May 1, 2019

Clay dolls made by Vivian Synder (Yurok), who will be sharing her art at the Native California Indian Arts and Culture Festival. Photo courtesy of Jennifer Bates.

The 50th anniversary celebration of Ohlone Park, to be held Saturday, June 1st, will salute citizen activists who founded the park in 1969 and honor the Native California Indians whose heritage, dating back thousands of years in the Bay Area, gave this treasured open space in Berkeley its name.

The twin themes of this daylong festival feature a rare combination of exquisite community arts and gritty tales of protest and struggle.

Nationally recognized California Indian artists and craftspeople, whose works are included in museums around the country, will be demonstrating basket weaving, string-making arts, bead work and other traditional crafts, as well as teaching simple games using walnut dice and staves. Longtime city residents will gather to share firsthand accounts of building the park with plantings and sculpture and with a determination born of the era’s turmoil.

Mural by Jean LaMarr depicting the ancestral stories of the Muwekma Ohlone tribe, located at Ohlone Park in Berkeley. Photo by Bill Newton.

At the eastern entrance to Ohlone Park, which stretches along Hearst Avenue from Milvia to Sacramento Streets above BART’s tunnel connecting its downtown and North Berkeley stations, festivities will kick off at 11 am. Members of the local Muwekma Ohlone tribe and artist Jean LaMarr (Pit River and Paiute) will take part in a rededication ceremony of LaMarr’s four-sided mural that depicts Ohlone history and its communal life. This mural, scheduled for enhancement over the next couple of years, shows members of the native Muwekma Ohlone tribe, and has been cherished by members of that community as one of the few public acknowledgments of their existence in the entire East Bay. Funding from a UC Chancellor’s grant and from Berkeley’s Civic Arts Commission will enable LaMarr to realize her vision later this year of an art garden around the Ohlone Mural, with native plants, a grinding rock sculpture, and redwood benches that depict swimming salmon.

Beginning at 12 pm there will be activities for the entire community. Tribal people from Ohlone and other areas will bring their skills in different arts (makers of tule boats, singers, dancers, storytellers, and others) to enrich the festival. We will also make space available to a number of Native California organizations to promote causes such as language revitalization programs, sacred land protection, Native sovereignty, and other issues in the quest to decolonize and re-indigenize as much of California as possible.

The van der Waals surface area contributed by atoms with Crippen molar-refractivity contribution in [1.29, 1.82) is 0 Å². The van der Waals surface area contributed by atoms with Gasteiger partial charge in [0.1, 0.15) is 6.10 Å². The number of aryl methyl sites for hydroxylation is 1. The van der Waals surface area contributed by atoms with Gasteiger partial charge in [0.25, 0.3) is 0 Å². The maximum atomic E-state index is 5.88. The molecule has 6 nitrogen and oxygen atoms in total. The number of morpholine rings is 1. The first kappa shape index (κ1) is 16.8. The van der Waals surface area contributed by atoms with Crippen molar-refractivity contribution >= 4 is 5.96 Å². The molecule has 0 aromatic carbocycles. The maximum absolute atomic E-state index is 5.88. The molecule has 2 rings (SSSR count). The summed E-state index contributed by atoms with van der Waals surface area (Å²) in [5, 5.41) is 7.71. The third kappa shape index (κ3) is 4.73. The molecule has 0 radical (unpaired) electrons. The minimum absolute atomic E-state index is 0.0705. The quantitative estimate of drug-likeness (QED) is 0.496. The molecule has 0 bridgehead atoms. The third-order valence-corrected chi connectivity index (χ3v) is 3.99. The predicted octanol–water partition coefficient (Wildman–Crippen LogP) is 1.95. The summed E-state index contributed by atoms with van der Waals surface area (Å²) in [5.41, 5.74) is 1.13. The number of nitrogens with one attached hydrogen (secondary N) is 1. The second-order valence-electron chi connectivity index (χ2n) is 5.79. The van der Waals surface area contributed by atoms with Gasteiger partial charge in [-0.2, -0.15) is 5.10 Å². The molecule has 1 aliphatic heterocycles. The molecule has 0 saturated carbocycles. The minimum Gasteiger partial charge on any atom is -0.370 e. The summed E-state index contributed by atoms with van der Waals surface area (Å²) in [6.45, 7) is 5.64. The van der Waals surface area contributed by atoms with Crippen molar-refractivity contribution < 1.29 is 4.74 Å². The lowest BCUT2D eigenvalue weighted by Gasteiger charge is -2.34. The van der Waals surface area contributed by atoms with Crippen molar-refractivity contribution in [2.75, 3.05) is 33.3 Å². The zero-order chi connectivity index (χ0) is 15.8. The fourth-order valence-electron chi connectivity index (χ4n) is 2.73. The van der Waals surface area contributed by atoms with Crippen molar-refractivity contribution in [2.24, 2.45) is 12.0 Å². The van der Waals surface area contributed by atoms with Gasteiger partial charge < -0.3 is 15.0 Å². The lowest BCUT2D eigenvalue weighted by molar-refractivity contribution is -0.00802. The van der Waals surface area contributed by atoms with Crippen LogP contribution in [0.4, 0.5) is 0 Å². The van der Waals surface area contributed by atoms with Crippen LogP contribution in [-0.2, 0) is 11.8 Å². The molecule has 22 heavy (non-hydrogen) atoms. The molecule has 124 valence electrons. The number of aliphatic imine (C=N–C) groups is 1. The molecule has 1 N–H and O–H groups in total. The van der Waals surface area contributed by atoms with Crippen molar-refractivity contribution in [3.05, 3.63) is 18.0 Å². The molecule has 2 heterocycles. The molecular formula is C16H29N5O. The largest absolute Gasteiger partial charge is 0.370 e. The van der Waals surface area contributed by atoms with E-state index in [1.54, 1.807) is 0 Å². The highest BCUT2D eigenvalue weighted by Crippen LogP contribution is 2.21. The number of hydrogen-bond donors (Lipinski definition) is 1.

Some of the artists who will be at the festival (from left to right): Julia Parker (Coast Miwok, Kashaya), Linda Yamane (Rumsien Ohlone), and Carson Bates (Central Sierra Mewuk).

The goal of this festival is to support political and cultural advocacy by giving the general public the opportunity to see, hear, touch, and taste the cultural richness of Native California, and enlist their support in the expansion of Native rights. The entire festival will be curated by Jennifer Bates (Mewuk), founding board chair of the California Indian Basketweavers Association (CIBA) and organizer of the annual Tuolumne Rancheria Indian Market.

Where: Ohlone Park on Hearst Avenue from Milvia to Sacramento Streets, Berkeley

When: Saturday, June 1st , 11 AM to 4 PM
11 AM: Rededication of the Ohlone Mural
12 PM to 4 PM: Native California Indian Arts and Culture Festival

Sponsors for the 50th Anniversary Celebration of Ohlone Park include: Friends of Ohlone Park; the City of Berkeley; California Institute for Community, Art and Nature; Alliance for California Traditional Arts; and Berkeley Partner for Parks.

Contact: Miranda Ewell, Friends of Ohlone Park,

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